Welcome to the publication, “Representations.” This is a project designed to bring the perspectives of a wider variety of groups to the forefront of the anthropology classroom. To celebrate Black History Month, we are covering the accomplishments of 28 Black anthropologists across 28 days. Learn more about our project; read on for the amazing accomplishments of Zeresenay Alemseged.
Paleoanthropologist, Zeresenay Alemseged, is best known for his discovery of “Selam” the world’s oldest and most complete skeleton of a human ancestor. This fossil is about 3.3 million years old and is an Australopithecus afarensis skeleton. Australopithecus afarensis is an early human ancestor who walked upright and possessed facial features that were more robust than modern humans (Warren et al). Alemseged’s discovery is critical to the field of anthropology’s more complete understanding of human biological evolution.
Alemseged is a paleoanthropologist who describes his motivation as, “to find man’s place in nature and explore what makes us human (Alemseged 2017).” Alemsegad’s career has brought him across the world from his native Ethiopia to France, Germany, the United States, and — frequently — back to Ethiopia where he has made historic discoveries.
Alemseged’s discovery of Selam allows all anthropologists to begin to approach that burning question, “What makes us human?” From the fossil remains, we can better understand our biological evolutionary history as the remains of Selam — like the famous “Lucy” skeleton — have angled femurs and pelves that are shorter and more broad (Soluri and Agarwal 2020).
The fossil skeleton discovered by Alemseged included the first-ever hyoid bone of that age which is the first-ever evidence that our 3-million-year-old ancestors may have had a voice box (Nature 2006).
Research surrounding Salem’s remains is ongoing as the fossil contains essential information about our evolutionary history. The specimen is believed to be that of a roughly 2 year and 5 month old child, allowing anthropologists to not only study evolutionary history but, also, the growth patterns of our ancestors (Milman et al 2020). When the braincase is compared to similar shapes across modern humans versus chimpanzees, the shape is more similar to that of a chimpanzee (Gunz et al. 2020). Similarly, the environmental impact on the development of the foot (throughout childhood and development) is an indicator of movement and behavior patterns within species (Milman, et al 2020) and scientists are now able to create animated models that reflect the anatomy of Salem in order to identify how Australopithecus afarensis moved and grew throughout its life.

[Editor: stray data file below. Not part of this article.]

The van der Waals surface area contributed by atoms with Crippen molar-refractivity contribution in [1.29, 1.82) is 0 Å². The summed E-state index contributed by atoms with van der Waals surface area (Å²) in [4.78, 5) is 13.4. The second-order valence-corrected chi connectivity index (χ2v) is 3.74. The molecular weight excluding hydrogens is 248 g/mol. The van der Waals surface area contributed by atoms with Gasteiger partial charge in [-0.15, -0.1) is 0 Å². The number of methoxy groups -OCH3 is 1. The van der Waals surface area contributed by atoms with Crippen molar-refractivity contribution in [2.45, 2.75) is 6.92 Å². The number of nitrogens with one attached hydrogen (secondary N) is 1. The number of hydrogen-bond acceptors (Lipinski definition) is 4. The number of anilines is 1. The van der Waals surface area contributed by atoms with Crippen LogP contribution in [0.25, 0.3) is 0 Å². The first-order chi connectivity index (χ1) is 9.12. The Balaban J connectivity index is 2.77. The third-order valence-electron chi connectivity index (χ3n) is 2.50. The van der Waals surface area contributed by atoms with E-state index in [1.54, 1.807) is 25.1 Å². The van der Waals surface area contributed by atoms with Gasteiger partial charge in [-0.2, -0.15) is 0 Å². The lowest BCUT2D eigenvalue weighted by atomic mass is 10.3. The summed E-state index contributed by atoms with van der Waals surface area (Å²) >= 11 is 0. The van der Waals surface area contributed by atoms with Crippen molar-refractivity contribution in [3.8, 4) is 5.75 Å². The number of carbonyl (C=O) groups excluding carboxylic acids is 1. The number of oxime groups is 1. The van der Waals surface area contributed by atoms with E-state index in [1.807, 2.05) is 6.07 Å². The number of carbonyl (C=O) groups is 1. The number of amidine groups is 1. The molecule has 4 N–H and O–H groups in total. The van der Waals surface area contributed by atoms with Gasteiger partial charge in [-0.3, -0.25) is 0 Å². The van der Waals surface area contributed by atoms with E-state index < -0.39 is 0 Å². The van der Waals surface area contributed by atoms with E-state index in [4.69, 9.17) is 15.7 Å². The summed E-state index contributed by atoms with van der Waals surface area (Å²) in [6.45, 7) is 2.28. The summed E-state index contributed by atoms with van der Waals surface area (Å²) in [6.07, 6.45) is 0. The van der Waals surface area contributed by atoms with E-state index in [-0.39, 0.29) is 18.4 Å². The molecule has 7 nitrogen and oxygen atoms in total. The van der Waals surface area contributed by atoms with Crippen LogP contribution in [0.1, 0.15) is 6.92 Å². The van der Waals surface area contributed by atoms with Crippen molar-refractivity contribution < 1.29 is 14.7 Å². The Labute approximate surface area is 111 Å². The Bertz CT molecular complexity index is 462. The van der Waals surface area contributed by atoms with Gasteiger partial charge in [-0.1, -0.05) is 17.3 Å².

Alemseged is the founder and leader of the Dikika Research Project which defines itself as “a multidisciplinary endeavor that seeks to address key evolutionary questions pertaining to various aspects of the paleobiology of early hominins (early human ancestors) — as well as their culture and environments over the past ca. 4.0 million years (University of Chicago).” Working in his native Ethiopia, Alemseged seeks to uncover further evidence of our ancestors’ lives and biology.
Zeresenay Alemseged was born in 1969 and began his professional career as a geologist after graduating with a B.Sc. in Geology from Addis Ababa University in 1990 in the capital of Ethiopia. While working as a junior geologist at the National Museum of Ethiopia’s Paleoanthropology Laboratory, Alemseged realized that he had a passion for paleoanthropology. Alemseged pursued his passion and ultimately earned his M.Sc in paleontology at the University of Montpellier II in 1994 and went on to earn his Ph.D. in Paleoanthropology at the University of Paris VI in 1998 (UChicago).
Alemseged has held many prestigious appointments throughout his career including Chair of Anthropology for the California Academy of Sciences, Senior Scientist in the Department of Human Evolution at the Max Planck Institute for Evolutionary Anthropology in Leipzig, Germany, and a postdoctoral fellow at the Institute of Human Origins at Arizona State University based in Tempe, Arizona.
Alemseged, Zeresenay. “The Search for Humanity’s Roots.” TED, www.ted.com/talks/zeresenay_alemseged_the_search_for_humanity_s_roots?language=en#t-51961.
“About the PI.” Alemseged Lab, alemsegedlab.org/about-the-pi/.
Gunz, P., Neubauer, S., Faulk, D., Tafforeau, P., Le Cabec, A., Smith, T.M., Kimbel, W.H., Spoor, F., Alemseged, Z., Australopithecus afarensis endocasts suggest ape-like brain organization and prolonged brain growth. Science Advances. 6: eaaz4729.
Milman, E., Daugherty, J., Alemseged, Z., Brennan, K., Lebowicz, L., Visualization of a Juvenile Australopithecus afarensis Specimen: Implications for Functional Foot Anatomy. Journal of Biocommunications. 43(2).
Shook, Beth, et al. Explorations: An Open Invitation to Biological Anthropology. 2019.
Soluri, K. Elizabeth, and Sabrina Agarwal. Laboratory Manual and Workbook for Biological Anthropology: Engaging with Human Evolution. W.W. Norton & Company, 2020.
“Zeray Alemseged.” California Academy of Sciences, www.calacademy.org/explore-science/zeray-alemseged.
“Zeresenay Alemseged.” Nature News, Nature Publishing Group, 20 Sept. 2006, www.nature.com/articles/7109xiiia.
“Zeresenay Alemseged, PhD.” | Department of Organismal Biology and Anatomy | The University of Chicago, oba.bsd.uchicago.edu/faculty/zeresenay-alemseged-phd.
Photo Credit: California Academy of Sciences